The opinion of the court was delivered by: GAGLIARDI
Plaintiffs, Rockland Physician Associates, P.C. ("RPA"), and individual anesthesiologists associated with RPA, commenced this action seeking damages and injunctive relief claiming breach of contract by defendant Nyack Hospital (the "Hospital"), and violation of the Sherman Act by both the Hospital and defendants Nyack Medical Associates, P.C. ("NMA"), and individual anesthesiologists affiliated with NMA.
Plaintiffs have moved, pursuant to Rule 65, Fed. R. Civ. P., for a preliminary injunction ordering that anesthesiology cases at the Hospital be assigned such that the seven RPA members provide 7/12 of the "basic value units"
in anesthesiology and the five NMA members provide 5/12 of the basic value units. All defendants oppose the motion.
RPA is a professional corporation engaged in the practice of anesthesiology. Individual plaintiffs are shareholders and employees of RPA. Certain of the individual plaintiffs have practiced anesthesiology at the Hospital throughout the last decade. In 1979, RPA and the Hospital signed a contract (the "RPA contract") under which RPA was to be the exclusive provider of anesthesiology services at the Hospital. It was originally contemplated that the RPA contract would run until May 1, 1985, and that it would remain exclusive for the entire period. On December 31, 1983, however, the Hospital notified RPA that because of RPA's failure to provide a suitable member anesthesiologist to serve as director of the Hospital's department of anesthesiology, the contract would be considered non-exclusive for the remainder of the contract period.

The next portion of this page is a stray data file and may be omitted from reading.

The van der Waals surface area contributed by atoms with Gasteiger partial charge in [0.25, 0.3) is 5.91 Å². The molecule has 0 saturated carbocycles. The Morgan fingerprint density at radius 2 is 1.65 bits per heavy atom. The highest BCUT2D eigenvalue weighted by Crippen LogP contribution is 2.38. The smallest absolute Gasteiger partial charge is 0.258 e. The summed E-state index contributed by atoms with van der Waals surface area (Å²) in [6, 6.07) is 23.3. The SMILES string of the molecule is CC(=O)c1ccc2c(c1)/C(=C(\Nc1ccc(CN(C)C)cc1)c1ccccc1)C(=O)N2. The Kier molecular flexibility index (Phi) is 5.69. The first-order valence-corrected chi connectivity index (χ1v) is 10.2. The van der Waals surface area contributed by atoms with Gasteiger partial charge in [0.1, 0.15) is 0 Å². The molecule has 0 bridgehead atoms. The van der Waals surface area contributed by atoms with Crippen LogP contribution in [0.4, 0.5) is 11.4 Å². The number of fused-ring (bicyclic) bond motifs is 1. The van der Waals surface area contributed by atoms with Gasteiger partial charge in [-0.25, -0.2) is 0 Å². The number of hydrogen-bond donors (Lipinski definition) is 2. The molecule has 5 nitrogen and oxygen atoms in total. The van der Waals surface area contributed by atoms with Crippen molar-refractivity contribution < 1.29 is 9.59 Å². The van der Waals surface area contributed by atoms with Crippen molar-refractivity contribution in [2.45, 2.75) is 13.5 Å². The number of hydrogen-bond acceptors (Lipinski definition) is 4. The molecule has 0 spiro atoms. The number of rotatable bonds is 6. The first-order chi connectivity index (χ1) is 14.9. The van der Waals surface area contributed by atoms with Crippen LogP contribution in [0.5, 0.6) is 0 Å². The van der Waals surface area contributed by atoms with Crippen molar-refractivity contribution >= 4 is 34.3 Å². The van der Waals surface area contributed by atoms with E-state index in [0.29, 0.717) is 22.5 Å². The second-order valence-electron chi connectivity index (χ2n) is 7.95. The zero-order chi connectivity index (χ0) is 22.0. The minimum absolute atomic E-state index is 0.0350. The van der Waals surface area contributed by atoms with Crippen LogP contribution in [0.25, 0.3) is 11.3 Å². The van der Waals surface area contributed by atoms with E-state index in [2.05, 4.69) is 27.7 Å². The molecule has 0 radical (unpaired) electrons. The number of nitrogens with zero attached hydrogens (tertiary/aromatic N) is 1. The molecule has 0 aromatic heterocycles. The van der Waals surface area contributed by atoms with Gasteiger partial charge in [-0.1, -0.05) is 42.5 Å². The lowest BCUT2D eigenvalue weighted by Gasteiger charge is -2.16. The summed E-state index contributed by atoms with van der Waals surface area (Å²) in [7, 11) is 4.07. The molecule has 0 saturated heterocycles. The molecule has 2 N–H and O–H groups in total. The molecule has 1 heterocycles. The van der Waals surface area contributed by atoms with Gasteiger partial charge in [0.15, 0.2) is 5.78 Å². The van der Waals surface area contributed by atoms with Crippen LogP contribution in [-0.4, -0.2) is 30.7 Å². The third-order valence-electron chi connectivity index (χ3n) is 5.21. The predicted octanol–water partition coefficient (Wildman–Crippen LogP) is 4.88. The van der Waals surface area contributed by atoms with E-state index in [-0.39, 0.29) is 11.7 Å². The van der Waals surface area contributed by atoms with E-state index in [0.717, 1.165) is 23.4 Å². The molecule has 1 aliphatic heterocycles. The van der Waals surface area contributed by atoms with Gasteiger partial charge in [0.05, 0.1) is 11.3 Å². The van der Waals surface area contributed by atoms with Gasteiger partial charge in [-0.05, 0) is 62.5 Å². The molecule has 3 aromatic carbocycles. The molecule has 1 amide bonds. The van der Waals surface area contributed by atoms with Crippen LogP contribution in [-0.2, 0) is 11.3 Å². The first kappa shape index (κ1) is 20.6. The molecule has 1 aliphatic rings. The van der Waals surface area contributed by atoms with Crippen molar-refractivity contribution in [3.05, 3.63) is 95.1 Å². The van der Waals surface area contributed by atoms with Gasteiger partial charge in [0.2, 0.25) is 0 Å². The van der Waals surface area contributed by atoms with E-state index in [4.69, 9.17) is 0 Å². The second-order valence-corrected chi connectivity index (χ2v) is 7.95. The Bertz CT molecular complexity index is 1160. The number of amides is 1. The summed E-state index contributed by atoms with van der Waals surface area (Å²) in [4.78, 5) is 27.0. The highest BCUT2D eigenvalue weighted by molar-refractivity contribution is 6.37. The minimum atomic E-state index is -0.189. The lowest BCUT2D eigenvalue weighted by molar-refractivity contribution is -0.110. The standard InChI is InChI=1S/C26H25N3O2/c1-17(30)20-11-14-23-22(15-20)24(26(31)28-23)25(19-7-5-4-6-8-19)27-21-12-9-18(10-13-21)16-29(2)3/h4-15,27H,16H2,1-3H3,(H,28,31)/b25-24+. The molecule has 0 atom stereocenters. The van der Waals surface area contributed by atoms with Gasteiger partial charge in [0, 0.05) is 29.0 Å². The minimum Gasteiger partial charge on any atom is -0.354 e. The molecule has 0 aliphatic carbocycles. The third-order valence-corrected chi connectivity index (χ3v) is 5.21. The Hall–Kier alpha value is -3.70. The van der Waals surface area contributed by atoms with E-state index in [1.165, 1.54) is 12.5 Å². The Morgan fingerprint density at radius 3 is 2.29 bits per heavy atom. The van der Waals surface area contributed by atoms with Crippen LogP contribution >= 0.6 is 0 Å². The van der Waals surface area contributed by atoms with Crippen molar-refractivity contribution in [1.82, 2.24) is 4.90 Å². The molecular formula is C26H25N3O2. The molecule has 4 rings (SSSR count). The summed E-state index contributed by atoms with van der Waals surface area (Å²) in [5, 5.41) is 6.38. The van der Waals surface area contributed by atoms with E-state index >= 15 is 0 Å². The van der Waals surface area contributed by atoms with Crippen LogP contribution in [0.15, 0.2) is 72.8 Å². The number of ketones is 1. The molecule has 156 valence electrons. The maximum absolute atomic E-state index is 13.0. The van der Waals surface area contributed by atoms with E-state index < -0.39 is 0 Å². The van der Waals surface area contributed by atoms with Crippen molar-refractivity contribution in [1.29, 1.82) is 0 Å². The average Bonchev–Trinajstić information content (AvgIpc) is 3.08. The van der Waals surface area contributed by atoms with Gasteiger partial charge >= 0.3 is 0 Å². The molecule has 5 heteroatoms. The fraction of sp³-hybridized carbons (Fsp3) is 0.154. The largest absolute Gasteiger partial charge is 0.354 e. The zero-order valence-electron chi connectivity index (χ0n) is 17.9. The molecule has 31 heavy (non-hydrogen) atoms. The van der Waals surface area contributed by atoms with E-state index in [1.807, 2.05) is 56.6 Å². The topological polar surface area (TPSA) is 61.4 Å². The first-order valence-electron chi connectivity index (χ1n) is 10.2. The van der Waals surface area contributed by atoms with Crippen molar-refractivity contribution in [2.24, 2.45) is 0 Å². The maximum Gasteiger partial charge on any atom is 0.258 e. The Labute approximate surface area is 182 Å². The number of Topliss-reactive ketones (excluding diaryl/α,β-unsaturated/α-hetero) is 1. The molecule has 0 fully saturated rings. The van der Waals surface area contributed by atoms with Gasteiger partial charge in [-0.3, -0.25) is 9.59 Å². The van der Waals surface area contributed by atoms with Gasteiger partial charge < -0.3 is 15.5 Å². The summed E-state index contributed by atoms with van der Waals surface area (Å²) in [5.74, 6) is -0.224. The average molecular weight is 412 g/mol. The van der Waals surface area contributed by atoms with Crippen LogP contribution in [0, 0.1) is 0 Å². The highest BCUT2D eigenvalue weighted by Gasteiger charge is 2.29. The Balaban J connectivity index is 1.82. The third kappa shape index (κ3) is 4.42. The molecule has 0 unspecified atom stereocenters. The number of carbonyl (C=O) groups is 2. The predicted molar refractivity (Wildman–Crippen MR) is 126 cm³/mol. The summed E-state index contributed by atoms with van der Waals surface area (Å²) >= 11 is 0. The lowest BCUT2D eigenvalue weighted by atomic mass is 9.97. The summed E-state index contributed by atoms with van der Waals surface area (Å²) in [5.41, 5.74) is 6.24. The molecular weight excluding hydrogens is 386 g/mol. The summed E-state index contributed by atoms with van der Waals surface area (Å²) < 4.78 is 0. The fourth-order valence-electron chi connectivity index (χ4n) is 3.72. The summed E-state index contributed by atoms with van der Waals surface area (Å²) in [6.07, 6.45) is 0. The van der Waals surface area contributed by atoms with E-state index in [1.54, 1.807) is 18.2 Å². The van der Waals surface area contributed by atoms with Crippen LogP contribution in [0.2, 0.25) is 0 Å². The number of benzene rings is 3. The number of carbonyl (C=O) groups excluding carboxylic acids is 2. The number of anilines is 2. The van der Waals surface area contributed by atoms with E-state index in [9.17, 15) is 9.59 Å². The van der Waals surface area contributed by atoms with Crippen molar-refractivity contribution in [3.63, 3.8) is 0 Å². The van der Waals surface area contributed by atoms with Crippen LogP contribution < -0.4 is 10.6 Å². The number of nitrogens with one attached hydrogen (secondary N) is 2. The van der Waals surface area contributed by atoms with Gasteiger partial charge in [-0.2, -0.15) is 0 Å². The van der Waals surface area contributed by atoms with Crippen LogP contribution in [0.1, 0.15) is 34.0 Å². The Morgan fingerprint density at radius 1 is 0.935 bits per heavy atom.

Since February 1, 1984, defendant Warren Grodin, M.D., who has no affiliation with RPA, has been Director of Anesthesiology at the Hospital. As director, Grodin has been responsible for the scheduling of anesthesia services and has assigned a specific anesthesiologist to each regularly scheduled procedure requiring anesthesia. At present, Grodin himself provides anesthesiology services at the Hospital, as do plaintiffs and the four additional individual defendants who with Grodin constitute the defendant group NMA. The Hospital and NMA have signed a contract (the "NMA contract") under which NMA is to be the exclusive provider of anesthesiology services at the Hospital for a five-year period beginning May 1, 1985.
As the number of non-RPA anesthesiologist with privileges at the Hospital has grown, the plaintiffs as a group have provided less service at the Hospital. According to plaintiffs, as of December 1984, plaintiffs' services total roughly one-third the number of "basic value units" provided by RPA before the appearance of NMA and the individual defendants.